Friday I was in Houston with Professor Wes Michaels and a curious group of LSU Landscape Architecture soon-to-be-graduates, we ducked in to see a garden designed and planted by Will Flemming, horticulturist, garden designer, nurseryman, awesome human being. Of course we were treated to many horticultural delicacies throughout the visit. Will fills his gardens full of beautiful and useful plants that are not the typical run-of-the-mill garden variety. There is not much bare area left when he’s finished planting.
I have been a big fan of Will and his work since my first trip to Brenham, Texas in 1993 where we were introduced to each other and first talked plants while standing in one of his creations: a particularly lush ground rock garden. Will is not only famous for his plants and plantings but also his rock work.
Will distinguishes between landscaping and gardening. He says one is not the same as the other. And to understand this one must see Willie’s gardens. And many of them. Each one is so uniquely different. Willie Flemming loves collecting, growing, using, and nurturing extraordinarily significant plants.
I consider myself a fairly well versed plantsman but people like Will, I am simply in awe of. Yet there is absolutely not a pretentious bone in his body.
He is not only very willing to share his knowledge, he shares his plants. …and his gardens. He and I have been sharing plants for some years. Some of my long-time, favorite pass-a-long plants originated from him.
So many times over the last twenty years he has dropped what he was doing to let me into his world, to see his gardens, so that I could experience them. After all, most of what Willie does is behind the gate of a private garden. Each time I’ve visited his handiwork, a burst of horticultural energy has been tranferred, like an IV into the blood of my veins. It is so inspiring to see and study the work of the masters. I feel really lucky to have been able to bring the class to see his work. A treat it certainly was.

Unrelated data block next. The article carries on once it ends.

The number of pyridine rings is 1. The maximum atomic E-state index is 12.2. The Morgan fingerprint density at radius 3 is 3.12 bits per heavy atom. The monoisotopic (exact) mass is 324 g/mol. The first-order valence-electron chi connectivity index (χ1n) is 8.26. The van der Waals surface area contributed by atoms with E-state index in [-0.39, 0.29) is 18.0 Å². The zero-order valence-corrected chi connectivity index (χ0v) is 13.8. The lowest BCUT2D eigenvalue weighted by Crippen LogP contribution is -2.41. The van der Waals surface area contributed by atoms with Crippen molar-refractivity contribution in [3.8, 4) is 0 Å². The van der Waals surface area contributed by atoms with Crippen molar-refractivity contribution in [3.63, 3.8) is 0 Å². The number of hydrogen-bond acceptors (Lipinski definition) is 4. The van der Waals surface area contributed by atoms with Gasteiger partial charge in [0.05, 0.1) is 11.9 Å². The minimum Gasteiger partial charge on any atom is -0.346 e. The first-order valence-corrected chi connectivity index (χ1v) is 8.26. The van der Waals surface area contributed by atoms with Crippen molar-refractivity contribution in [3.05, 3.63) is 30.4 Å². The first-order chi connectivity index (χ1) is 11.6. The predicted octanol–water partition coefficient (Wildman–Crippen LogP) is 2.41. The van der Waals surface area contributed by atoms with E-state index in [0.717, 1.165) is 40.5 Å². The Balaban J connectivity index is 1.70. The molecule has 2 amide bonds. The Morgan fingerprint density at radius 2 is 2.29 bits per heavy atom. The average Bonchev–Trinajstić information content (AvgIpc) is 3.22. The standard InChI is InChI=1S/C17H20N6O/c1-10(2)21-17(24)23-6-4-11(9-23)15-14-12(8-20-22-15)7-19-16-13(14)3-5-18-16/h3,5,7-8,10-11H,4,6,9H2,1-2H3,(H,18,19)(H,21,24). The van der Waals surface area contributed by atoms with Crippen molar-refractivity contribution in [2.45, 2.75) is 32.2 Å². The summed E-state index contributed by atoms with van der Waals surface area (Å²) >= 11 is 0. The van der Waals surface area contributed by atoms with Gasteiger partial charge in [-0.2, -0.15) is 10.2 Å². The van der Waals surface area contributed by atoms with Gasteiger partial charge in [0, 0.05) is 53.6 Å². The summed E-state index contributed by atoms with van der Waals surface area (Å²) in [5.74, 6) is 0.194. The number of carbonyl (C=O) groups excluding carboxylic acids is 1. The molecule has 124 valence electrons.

Willie’s client wanted to design a garden at a rental property they owned just next door. So Will took advantage of mature Chinese Privet growing on the fence line between the two properties and after rounding off the top, carved out an opening, making it the entrance “doorway” into the garden.
Wes Michaels, as he steps into a Will Flemming Rabbit Hole.
Landscape Architect Alex Ochoa steps up to enter the Garden
Landscape Architect Keely Rizzato checking out the hand-carved entrance ceiling
above: once through the entrance doorway, you’re hit with a forceful wave a foliage and effect that will stop you in your horticultural tracks.
The garden is arranged as a small terrace, a level, open surface adjacent to the back of the house, with a fairly steep slope that drops twenty feet into one of the dry drainage channels of White Oak Bayou. Large Basswood trees shade the slope from the south and the bayou channel has an otherwise volunteer canopy with oaks and cypress. There is only water running in the channel in big rain events but sometimes the water backs up and the water goes upslope toward the terrace, Will informed us. Hackett stone was used for the walkways and for the steps leading down the slope. Flemming built a dry creek-bed “sedge lawn” that is designed to stabilize the hillside base when water runs and channels down the slope face.